Finding quality jobs for young people in Latin America, especially jobs outside of the informal sector that provide fair wages and just working conditions, is a growing socioeconomic concern. The United Nations reports that Latin America and the Caribbean are experiencing the largest youth population in history with one in five people between the ages of 15-24. The unemployment rate for this age group is three times higher than for people between the ages of 30-64. For many young people, entrepreneurship has become a survival strategy, demonstrated by the fact that small businesses employ 67 percent of the workforce. However, 90 percent of these small businesses fail within the first two years.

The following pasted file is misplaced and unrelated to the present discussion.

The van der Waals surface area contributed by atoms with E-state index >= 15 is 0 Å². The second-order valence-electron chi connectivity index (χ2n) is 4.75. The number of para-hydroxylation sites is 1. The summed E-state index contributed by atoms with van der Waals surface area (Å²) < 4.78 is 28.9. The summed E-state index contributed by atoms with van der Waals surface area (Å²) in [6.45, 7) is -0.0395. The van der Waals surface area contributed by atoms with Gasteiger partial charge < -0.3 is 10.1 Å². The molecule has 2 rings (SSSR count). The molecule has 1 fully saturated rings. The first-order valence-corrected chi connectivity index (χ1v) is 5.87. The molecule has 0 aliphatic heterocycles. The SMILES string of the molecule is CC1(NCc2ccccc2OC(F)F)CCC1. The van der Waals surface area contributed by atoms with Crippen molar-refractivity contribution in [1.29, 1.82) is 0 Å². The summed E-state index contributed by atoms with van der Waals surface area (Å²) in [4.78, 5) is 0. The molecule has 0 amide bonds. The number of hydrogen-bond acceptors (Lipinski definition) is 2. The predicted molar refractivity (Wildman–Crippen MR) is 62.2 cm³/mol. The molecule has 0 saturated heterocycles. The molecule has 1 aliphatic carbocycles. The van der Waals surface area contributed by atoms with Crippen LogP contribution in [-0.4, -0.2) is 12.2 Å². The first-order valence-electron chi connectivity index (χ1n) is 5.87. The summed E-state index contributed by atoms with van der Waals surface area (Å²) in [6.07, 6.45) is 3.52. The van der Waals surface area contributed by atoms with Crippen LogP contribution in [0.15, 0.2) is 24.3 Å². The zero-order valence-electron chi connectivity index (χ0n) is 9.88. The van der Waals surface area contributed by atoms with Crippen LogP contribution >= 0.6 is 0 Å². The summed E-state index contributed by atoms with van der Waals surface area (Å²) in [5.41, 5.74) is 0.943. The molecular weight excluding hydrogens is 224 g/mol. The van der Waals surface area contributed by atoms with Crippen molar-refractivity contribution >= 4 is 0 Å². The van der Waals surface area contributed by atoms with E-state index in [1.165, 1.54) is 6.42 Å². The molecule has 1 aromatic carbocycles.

MicroMentor, a social enterprise initiative of Mercy Corps, presents a solution by creating a nexus between budding young entrepreneurs and the resources they need to build sustainable businesses through mentoring. The results thus far have been encouraging. Through the MicroMentor platform, young entrepreneurs who receive mentoring support from professionals in the private and public sectors report increased skills development, increased access to external resources, and overall improved business outcomes. Participating mentors report building their own skills and expertise while their employers find them to be more engaged and productive.
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